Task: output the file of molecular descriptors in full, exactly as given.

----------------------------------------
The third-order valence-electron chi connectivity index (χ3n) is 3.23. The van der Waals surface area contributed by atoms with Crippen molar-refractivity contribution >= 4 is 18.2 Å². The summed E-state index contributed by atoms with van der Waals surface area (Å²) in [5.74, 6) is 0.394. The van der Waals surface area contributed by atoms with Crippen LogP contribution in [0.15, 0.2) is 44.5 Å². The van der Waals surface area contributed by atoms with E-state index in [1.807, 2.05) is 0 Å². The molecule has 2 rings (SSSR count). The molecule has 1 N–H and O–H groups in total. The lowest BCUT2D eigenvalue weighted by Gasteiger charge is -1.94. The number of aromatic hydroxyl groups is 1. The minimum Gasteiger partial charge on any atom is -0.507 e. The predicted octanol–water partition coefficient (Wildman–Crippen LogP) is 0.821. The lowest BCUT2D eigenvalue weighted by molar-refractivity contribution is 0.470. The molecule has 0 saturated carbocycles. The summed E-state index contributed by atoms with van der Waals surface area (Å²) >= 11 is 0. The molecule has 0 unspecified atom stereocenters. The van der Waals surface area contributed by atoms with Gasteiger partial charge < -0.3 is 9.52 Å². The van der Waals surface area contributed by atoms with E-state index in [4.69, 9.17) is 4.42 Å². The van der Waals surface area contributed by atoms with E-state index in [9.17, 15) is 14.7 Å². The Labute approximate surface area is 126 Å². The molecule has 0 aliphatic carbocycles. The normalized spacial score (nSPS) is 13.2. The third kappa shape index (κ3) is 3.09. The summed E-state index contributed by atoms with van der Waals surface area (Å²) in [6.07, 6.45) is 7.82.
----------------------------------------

The third-order valence-electron chi connectivity index (χ3n) is 3.23. The van der Waals surface area contributed by atoms with Crippen molar-refractivity contribution >= 4 is 18.2 Å². The summed E-state index contributed by atoms with van der Waals surface area (Å²) in [5.74, 6) is 0.394. The van der Waals surface area contributed by atoms with Crippen LogP contribution in [0.15, 0.2) is 44.5 Å². The van der Waals surface area contributed by atoms with E-state index in [1.807, 2.05) is 0 Å². The molecule has 2 rings (SSSR count). The molecule has 1 N–H and O–H groups in total. The lowest BCUT2D eigenvalue weighted by Gasteiger charge is -1.94. The number of aromatic hydroxyl groups is 1. The minimum Gasteiger partial charge on any atom is -0.507 e. The predicted octanol–water partition coefficient (Wildman–Crippen LogP) is 0.821. The lowest BCUT2D eigenvalue weighted by molar-refractivity contribution is 0.470. The molecule has 0 saturated carbocycles. The summed E-state index contributed by atoms with van der Waals surface area (Å²) >= 11 is 0. The molecule has 0 unspecified atom stereocenters. The van der Waals surface area contributed by atoms with Gasteiger partial charge < -0.3 is 9.52 Å². The van der Waals surface area contributed by atoms with E-state index in [4.69, 9.17) is 4.42 Å². The van der Waals surface area contributed by atoms with E-state index in [9.17, 15) is 14.7 Å². The Labute approximate surface area is 126 Å². The molecule has 0 aliphatic carbocycles. The normalized spacial score (nSPS) is 13.2. The third kappa shape index (κ3) is 3.09. The summed E-state index contributed by atoms with van der Waals surface area (Å²) in [6.07, 6.45) is 7.82.